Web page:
This is such an interesting film because Oscar Wilde is somebody that we know of so well, but this is really a side of him that we haven’t seen and it makes him much more human. Was that always important? Was that something that you really wanted to dig into?
EVERETT: Yes. One of the things that’s most important for me was this fact that he’s an ordinary human being. In other words, he has all the bad traits of a human being, which are snobbery, greed, vanity and egomania. All of those things are what bring him down. I think we all have them, but he brought himself down, as a result. No one else did it. Not even society, in a sense because, if he hadn’t taken Lord Queensberry, the father of his lover, to court, then the whole thing wouldn’t have happened. The fact that it happened because of him being so crazy is wonderful because I adore him. He’s an amazing character, and he was in exile because of the punishment he received at the hand of society, basically for being a homosexual. He was also an idiot for getting there, in the first place, but it was because he was a homosexual. That extended beyond prison, and it was another type of prison, really. He was always being forced to move on. He was always being chucked out of restaurants. He was always moving from one hotel to another. He was always being spat on or insulted. He dealt with it in a amazing way. He carved a new constitution for himself, away from the old one, where the stars were rent boys, petty thieves and street urchins. He made a whole new world for himself, where he wasn’t a victim. I find that amazing about him. He retained his sense of humor. He was still curious about people. One of the god-like things about him is his potential for empathy. He was endlessly being cited for extraordinary empathy with people, apart from being an incredible snob, as well. He’s got so many contrasting things to him, which I find very, very attractive.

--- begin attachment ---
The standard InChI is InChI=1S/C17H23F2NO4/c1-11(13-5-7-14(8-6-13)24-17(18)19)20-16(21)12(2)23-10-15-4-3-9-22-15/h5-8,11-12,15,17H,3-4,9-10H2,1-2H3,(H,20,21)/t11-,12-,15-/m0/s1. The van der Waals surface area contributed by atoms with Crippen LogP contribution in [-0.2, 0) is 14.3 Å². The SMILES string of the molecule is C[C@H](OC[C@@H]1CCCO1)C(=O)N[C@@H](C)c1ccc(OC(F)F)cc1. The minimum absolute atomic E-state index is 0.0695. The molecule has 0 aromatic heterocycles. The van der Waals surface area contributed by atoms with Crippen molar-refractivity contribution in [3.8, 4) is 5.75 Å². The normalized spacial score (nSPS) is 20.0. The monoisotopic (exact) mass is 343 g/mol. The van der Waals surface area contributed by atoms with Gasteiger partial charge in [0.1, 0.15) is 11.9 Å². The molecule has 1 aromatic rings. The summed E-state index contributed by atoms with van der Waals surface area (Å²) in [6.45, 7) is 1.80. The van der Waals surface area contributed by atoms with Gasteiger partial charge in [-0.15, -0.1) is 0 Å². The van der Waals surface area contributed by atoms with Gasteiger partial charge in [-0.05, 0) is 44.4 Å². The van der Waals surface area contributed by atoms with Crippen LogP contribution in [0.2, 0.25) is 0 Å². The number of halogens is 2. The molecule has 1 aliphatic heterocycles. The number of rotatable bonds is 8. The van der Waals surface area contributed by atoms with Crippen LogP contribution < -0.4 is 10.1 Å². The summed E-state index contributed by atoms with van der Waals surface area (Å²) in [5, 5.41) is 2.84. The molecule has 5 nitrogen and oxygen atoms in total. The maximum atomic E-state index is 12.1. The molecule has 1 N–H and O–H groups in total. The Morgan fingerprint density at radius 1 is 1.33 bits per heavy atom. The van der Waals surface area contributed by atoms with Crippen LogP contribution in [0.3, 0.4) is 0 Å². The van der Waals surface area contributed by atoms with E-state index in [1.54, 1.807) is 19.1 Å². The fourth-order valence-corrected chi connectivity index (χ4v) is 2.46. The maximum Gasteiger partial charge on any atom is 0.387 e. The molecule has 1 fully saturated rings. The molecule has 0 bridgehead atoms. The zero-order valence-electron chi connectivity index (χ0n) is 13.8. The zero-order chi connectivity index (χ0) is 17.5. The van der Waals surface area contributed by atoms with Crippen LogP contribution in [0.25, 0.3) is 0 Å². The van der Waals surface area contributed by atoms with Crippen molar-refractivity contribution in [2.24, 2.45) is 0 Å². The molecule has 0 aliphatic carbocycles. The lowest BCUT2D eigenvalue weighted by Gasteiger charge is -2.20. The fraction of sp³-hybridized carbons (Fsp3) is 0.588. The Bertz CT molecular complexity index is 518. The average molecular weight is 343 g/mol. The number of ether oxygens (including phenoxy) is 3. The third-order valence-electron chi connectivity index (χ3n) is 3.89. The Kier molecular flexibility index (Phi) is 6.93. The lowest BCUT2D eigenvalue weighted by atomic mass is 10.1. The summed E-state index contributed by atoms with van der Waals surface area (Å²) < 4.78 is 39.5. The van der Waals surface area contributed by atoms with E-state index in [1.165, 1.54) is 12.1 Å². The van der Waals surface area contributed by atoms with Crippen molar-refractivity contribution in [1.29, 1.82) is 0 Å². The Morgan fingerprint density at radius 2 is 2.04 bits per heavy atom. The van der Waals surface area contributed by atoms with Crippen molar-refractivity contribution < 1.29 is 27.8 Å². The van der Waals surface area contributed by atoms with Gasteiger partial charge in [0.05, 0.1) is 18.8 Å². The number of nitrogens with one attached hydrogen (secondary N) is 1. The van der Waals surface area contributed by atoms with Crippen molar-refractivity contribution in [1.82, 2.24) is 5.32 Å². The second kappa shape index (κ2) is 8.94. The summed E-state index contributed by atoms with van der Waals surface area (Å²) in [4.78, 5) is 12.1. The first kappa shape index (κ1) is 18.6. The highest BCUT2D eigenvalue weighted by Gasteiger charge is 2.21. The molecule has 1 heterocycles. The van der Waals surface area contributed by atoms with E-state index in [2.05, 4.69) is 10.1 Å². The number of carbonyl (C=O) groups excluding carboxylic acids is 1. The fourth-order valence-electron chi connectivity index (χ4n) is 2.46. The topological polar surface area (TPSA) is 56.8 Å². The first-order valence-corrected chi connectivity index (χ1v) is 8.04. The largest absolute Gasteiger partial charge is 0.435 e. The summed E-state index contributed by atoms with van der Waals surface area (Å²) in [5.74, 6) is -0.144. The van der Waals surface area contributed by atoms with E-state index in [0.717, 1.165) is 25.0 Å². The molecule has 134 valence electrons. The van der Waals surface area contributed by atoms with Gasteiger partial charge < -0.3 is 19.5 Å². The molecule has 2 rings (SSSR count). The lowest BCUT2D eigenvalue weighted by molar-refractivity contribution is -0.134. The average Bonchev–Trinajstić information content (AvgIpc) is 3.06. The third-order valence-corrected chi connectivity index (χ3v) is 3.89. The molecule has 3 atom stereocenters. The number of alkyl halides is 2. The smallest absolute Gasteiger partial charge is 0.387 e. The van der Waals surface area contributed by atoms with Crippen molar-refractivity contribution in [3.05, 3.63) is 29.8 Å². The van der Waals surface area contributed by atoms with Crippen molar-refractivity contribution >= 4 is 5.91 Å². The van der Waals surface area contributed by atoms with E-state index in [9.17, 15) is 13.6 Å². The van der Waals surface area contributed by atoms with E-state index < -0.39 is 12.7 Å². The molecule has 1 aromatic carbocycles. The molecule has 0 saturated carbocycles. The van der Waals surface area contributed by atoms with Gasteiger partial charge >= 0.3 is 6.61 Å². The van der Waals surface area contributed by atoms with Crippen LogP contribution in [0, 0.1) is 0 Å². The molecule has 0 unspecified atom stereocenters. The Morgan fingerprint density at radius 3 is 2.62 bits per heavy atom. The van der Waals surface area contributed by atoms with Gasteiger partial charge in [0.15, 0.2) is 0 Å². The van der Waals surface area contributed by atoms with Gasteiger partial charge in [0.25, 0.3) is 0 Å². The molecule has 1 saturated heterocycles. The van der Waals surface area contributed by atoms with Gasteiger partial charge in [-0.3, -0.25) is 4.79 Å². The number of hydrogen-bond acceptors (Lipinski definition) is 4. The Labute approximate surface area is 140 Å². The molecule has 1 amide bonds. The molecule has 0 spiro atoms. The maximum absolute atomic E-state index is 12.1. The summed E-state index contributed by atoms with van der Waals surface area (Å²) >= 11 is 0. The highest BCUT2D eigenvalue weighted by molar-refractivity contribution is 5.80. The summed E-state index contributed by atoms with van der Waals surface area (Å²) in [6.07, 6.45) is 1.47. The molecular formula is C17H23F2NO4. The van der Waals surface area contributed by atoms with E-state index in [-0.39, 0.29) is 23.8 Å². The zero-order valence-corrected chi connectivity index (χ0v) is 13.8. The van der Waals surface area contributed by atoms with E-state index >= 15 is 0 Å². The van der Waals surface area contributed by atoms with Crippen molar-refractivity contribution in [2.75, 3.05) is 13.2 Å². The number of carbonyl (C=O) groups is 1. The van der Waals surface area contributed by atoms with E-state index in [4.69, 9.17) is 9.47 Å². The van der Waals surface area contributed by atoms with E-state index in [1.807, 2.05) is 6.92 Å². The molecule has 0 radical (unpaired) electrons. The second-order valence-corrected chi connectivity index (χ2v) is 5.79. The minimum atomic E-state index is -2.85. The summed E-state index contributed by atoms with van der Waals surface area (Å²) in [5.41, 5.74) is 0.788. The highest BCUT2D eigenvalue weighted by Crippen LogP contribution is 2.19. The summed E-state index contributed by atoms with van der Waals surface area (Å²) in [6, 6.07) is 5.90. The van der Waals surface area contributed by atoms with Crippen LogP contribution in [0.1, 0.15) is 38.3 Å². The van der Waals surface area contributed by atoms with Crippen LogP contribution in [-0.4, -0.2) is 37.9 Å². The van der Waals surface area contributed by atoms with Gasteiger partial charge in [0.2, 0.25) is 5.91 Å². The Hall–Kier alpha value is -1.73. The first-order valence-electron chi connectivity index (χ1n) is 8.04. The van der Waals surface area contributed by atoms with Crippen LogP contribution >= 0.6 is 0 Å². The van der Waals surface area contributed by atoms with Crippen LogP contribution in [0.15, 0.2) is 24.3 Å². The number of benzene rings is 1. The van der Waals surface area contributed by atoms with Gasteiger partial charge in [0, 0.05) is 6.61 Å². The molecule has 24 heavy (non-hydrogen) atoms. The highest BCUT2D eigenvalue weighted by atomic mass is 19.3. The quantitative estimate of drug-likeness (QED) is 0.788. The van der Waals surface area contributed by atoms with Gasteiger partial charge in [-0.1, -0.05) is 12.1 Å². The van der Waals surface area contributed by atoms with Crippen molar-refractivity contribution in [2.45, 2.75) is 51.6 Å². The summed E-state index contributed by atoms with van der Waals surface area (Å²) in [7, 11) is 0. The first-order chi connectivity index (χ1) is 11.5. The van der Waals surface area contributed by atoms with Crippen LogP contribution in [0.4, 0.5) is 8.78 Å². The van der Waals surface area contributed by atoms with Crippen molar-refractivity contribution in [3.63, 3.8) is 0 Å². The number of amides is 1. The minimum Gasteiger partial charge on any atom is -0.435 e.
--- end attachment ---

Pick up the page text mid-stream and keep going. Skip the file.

When you first were introduced and exposed to his work and who he is, did you have any idea that it would live with you for this long?
EVERETT: No. I wa’t that keen on him, at the point when I was introduced to his work, because that was at my drama school. When I was at drama school in the late ‘70s, we wanted to do things where people were blown up, or they killed each other, or they raped each other – the really tough stuff. We felt that Wilde was incredibly old-fashioned and staid, so I hadn’t really thought about it, at all. In retrospect, looking back, he was always there. Even in 1975, when I came to London and it had only been legal to be gay for seven years, we were very much walking in his footsteps. He was someone that every gay person, no matter whether they were educated or uneducated, knew about because of that and because we were still in limbo, despite being recently legalized.